An estimated 12 million families in Ethiopia will still lack electricity in 2025
Without access to quality-verified off-grid lighting and energy products, these unconnected families are likely to continue to rely on hazardous lighting options such as kerosene lamps, firewood, and candles, particularly outside of urban areas. A 2013 Lighting Africa Market Intelligence report found that over 85% of rural households rely on fuel-based light sources, predominantly kerosene.
Mapping the Market & Supporting Businesses
To support alternative lighting and energy sources for the off-grid population, Lighting Africa began working in Ethiopia in October 2010 to mobilize the private sector to create markets for clean and affordable lighting products.
Ethiopia has truly huge potential as an off-grid solar market. Lighting Africa is working closely with the Ethiopian government and private sector to allow the market to reach its full potential.
Alasdair Miller, Program Manager, Lighting Africa – Ethiopia
Our Lighting Africa – Ethiopia program is largely funded by the Scaling-Up Renewable Energy Program (SREP), and was developed in conjunction with Ethiopia’s government, through its Ministry of Water, Irrigation and Energy, and other partners. Key target groups have included rural, low-income households and micro-businesses. We have produced market intelligence reports, supporting both existing players and new market entrants.
We also provide business support to a range of private sector companies entering the sector. These services include providing basic business and technical training to retailers and MFIs entering the solar energy lending space.
Access to Finance for Quality Products
One key finding from our market intelligence work was that access to finance – and in particular foreign exchange (FOREX) – is a major bottleneck impeding the import of off-grid lighting products. To address this issue, the Government of Ethiopia established a financing facility in 2013, with Lighting Africa’s support and US$20 million in financing from the World Bank.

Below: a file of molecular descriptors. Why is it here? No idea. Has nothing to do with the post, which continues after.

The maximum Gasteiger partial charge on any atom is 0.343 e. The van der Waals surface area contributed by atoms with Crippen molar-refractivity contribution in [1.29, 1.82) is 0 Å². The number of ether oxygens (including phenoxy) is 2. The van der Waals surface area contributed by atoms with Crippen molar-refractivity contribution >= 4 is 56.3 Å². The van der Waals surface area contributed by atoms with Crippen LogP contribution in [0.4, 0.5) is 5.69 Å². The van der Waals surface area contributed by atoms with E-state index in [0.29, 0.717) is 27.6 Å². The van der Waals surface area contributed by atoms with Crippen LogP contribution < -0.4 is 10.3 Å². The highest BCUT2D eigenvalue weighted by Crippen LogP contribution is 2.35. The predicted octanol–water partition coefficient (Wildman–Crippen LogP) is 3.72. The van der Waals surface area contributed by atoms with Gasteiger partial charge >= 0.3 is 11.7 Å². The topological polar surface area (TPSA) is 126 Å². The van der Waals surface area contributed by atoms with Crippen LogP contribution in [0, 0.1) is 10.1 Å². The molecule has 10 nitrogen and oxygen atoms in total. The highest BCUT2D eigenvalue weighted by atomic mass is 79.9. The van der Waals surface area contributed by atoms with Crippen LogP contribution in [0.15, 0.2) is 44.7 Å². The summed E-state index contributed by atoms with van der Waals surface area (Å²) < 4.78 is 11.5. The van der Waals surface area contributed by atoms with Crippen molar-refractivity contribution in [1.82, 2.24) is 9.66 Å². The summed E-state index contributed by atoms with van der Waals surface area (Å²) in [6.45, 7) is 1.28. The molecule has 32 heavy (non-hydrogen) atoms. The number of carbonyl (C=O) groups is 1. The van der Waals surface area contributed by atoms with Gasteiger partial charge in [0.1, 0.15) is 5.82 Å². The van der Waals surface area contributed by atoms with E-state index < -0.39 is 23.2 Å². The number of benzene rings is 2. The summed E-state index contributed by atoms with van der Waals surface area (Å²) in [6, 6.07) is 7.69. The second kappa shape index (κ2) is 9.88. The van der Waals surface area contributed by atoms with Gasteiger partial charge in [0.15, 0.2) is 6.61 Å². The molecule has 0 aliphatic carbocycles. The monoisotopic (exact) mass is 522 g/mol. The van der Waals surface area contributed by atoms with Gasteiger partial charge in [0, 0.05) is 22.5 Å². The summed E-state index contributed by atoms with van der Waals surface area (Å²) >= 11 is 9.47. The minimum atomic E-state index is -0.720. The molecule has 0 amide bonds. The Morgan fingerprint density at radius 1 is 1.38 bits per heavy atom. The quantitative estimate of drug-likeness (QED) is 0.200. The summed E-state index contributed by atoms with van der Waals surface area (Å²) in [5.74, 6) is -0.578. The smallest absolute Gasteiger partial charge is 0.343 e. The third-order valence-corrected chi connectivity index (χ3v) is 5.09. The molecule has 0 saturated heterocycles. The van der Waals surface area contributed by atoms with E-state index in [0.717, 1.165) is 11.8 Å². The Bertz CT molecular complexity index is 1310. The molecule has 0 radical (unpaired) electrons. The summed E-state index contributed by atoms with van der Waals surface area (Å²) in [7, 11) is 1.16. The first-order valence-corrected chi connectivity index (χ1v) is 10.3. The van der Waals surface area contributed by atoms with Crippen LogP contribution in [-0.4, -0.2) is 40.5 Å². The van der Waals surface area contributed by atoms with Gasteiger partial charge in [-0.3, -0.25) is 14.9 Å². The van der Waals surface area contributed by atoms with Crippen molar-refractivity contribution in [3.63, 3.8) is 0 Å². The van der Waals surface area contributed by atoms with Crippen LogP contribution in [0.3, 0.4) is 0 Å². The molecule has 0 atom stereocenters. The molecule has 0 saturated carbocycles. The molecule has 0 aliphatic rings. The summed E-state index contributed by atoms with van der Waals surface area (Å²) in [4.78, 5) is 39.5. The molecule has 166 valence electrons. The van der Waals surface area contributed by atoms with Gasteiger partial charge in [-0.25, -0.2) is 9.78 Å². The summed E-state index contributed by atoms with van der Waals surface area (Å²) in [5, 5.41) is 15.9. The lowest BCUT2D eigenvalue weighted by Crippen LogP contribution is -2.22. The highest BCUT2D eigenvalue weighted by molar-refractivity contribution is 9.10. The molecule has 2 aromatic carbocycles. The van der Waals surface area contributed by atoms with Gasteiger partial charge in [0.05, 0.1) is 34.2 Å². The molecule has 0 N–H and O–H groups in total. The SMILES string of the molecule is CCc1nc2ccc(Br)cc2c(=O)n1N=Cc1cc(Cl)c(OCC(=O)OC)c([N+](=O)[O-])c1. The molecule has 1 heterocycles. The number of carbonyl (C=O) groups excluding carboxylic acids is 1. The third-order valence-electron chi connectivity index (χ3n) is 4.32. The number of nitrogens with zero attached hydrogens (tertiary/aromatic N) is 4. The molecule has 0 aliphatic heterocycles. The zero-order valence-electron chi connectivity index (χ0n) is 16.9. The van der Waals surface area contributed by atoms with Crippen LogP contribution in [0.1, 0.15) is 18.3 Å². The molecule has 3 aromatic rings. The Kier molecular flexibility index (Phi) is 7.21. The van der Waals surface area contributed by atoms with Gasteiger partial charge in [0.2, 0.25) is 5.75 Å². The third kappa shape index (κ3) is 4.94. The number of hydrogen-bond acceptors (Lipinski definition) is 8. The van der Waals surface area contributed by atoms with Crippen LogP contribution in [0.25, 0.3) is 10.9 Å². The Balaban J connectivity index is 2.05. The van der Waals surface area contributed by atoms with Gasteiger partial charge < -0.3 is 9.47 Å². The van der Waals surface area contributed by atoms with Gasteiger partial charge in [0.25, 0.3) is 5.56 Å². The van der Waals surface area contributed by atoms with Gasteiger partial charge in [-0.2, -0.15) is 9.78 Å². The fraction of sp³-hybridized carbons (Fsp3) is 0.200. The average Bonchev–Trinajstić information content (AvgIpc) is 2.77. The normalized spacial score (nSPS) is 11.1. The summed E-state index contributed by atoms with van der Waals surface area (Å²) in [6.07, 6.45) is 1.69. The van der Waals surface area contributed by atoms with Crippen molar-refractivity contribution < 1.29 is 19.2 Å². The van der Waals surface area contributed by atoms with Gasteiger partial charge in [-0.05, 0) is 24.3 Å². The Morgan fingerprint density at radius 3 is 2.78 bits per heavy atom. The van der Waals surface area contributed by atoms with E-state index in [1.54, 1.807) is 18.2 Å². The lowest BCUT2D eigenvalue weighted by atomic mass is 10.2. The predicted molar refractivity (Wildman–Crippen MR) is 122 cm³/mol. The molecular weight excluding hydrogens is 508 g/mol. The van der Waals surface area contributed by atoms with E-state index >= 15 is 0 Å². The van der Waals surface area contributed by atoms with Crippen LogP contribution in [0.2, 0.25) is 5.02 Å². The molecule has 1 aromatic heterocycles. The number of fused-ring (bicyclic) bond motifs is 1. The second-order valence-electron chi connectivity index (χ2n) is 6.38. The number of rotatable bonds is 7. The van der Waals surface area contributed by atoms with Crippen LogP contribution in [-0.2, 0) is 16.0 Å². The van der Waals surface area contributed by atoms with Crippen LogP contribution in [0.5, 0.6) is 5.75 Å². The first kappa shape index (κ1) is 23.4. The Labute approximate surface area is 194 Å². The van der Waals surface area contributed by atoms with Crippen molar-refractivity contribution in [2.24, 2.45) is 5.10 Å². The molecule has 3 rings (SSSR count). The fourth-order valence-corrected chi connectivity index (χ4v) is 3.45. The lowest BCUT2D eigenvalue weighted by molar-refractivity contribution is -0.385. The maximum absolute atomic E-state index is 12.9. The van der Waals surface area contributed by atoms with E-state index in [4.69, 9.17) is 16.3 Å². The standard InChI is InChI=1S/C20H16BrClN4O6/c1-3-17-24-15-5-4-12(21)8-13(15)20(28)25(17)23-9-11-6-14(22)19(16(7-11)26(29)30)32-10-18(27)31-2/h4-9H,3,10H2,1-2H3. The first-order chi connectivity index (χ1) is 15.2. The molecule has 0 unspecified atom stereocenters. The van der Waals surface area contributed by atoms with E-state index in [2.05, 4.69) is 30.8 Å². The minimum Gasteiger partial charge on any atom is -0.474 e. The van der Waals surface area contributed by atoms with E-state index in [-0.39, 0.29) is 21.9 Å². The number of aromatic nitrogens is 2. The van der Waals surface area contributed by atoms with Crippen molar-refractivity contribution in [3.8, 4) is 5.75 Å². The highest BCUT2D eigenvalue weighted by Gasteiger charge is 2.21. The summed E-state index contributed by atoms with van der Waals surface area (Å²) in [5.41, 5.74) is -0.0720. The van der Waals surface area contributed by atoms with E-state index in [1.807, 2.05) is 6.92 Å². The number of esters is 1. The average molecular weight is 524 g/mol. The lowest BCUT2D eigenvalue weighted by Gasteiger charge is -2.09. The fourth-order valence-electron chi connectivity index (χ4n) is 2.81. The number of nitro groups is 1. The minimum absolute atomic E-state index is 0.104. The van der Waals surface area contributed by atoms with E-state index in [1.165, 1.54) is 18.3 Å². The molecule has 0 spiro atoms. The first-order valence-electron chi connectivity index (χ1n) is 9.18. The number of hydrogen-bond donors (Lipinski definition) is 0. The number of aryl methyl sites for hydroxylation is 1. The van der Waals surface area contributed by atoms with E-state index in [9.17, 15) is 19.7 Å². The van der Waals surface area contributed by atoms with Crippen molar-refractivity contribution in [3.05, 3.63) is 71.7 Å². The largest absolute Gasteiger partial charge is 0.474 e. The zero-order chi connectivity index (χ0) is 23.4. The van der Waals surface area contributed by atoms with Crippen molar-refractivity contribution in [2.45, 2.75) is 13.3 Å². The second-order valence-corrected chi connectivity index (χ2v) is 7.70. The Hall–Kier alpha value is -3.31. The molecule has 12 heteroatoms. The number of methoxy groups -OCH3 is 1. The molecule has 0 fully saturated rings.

The fund, which is administered by the Development Bank of Ethiopia (DBE), provides private sector companies with the foreign exchange working capital to import qualifying solar products that meet Lighting Global Quality Standards, while MFIs can access this line of credit for household-level loans for products that qualify. A Collateral Support Facility has also been created to provide up to 50 percent of the required collateral for the participating private sector enterprises, when accessing funds from the DBE credit facility
Over 300,000 solar lighting products meeting Lighting Global Quality Standards were imported during the first 18 months this facility was in operation, providing roughly 1 million Ethiopians with access to modern energy services. As of March 2016, 779,514 quality-verified solar lanterns have been imported using funds from this facility. Following this initial success, the World Bank decided to double its funding to $40 million in May 2016.
Setting standards, clearing customs
In 2013 the Ethiopian Standards Agency adopted the Lighting Global quality assurance framework as a voluntary national standard. In January 2016 a mandatory Ethiopian standard (CES 140), based on this framework, was adopted covering off-grid solar lighting products. We are currently working with a number of government agencies to support the implementation of CES 140.
In addition, we are working with the Ethiopian Conformity Assessment Enterprise (ECAE) with the goal of certifying this government-owned body as an approved laboratory in the Lighting Global network.
Boosting consumer awareness of quality products
Consumer awareness of solar lighting products is relatively high in Ethiopia – knowledge on how to identify quality-products, however, lags behind.
To address the issue, in 2015 Lighting Africa launched a two-year consumer education campaign targeting over 12 million Ethiopians, especially in rural areas. The campaign highlights the benefits provided by purchasing quality off-grid lighting, and helps consumers identify products meeting our standards. Activities include mass media and door-to-door campaigns, which are tailored to address the specific needs of low-income households across the country.
We will continue to support the development of the market for off-grid solar lighting in Ethiopia. The primary focus will be on improving the regulatory environment and finding a longer term solution to FOREX constraints. The government of Ethiopia will also undertake consumer education and awareness campaigns in emerging regions with our support, to continue to grow the market for solar products.